Last Will and Testament

Last Will and Testament

Your Last Will and Testament is an integral part of your legacy – and definitely not a document where you want to cut corners.

This do-it-yourself document generator was developed with leading estate planners, and is designed to help you draft a comprehensive Last Will and Testament that ensures the distribution of your estate to your family and loved ones is streamlined and straightforward.
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Last Will and Testament

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How does it work?

Our intuitive tool will guide you through the process step-by-step from start to finish. It’s quick, easy and simple to understand – just how legal documents ought to be.

The expert interview wizard will help you answer a few questions and prepare your document in the background. You’ll have your custom Last Will and Testament in 25 minutes or less.

When you’re done, print or download a PDF versions for you to review, customise or sign. If you have any questions, our team of legal experts is on standby to lend a hand.

What is a Last Will and Testament?

A Last Will and Testament is a legal document that specifies what happens to your estate after you die.

A Will is the essential component in estate planning. It outlines how your estate will be distributed after you pass away, and it’s also where you leave important instructions about who will take custody of children or pets, who will take over businesses, and more.

Our cutting-edge tool has been meticulously designed in consultation with leading Australian estate planning experts to provide tax and asset protection. It’s also been cleverly designed to minimise the potential for family law claims and disputes between beneficiaries.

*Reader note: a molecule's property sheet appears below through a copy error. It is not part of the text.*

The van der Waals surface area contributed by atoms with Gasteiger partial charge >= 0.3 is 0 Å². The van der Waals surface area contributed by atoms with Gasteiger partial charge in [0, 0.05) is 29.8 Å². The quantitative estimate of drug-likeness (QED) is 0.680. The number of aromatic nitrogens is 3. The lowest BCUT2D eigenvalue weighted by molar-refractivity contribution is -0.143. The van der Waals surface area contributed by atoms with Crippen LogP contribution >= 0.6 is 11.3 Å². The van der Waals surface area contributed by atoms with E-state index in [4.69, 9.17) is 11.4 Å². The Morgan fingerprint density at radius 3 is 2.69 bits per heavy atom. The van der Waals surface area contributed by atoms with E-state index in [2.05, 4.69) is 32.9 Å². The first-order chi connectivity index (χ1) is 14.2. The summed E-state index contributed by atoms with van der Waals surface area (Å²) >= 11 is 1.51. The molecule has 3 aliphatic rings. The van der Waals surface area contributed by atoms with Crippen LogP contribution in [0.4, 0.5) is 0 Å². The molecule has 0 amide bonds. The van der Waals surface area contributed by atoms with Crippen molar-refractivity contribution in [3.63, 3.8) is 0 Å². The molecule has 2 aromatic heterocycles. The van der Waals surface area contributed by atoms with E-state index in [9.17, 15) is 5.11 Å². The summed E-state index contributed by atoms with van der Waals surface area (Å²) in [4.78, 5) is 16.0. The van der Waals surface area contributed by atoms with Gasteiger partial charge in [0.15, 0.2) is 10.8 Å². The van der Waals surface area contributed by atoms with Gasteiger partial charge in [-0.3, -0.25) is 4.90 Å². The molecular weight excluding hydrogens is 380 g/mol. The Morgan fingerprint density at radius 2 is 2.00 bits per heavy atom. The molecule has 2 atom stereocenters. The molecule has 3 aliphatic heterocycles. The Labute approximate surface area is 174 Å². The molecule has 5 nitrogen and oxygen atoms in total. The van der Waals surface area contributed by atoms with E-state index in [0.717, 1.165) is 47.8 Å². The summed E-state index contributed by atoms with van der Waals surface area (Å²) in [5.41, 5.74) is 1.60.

When should I use the Last Will and Testament?

Research from the NSW Trustee and Guardian shows that people don’t prepare wills because they don’t have anything to leave behind like real estate or businesses. But small items like jewellery, life insurance policies, ageing parents, pets and more are part of the things that will need to be accounted for if you die.

A Last Will and Testament is part of your estate planning. Life can throw curveballs at you so, it’s best to be prepared early. You can start making your will at 18 and review it when your wishes change.

What topics does the Last Will and Testament cover?

  • Definitions and interpretation
  • Last Will and Testament
  • Executor
  • Guardianship
  • Payment of debts and expenses
  • Eligibility Criteria and substitution of Beneficiaries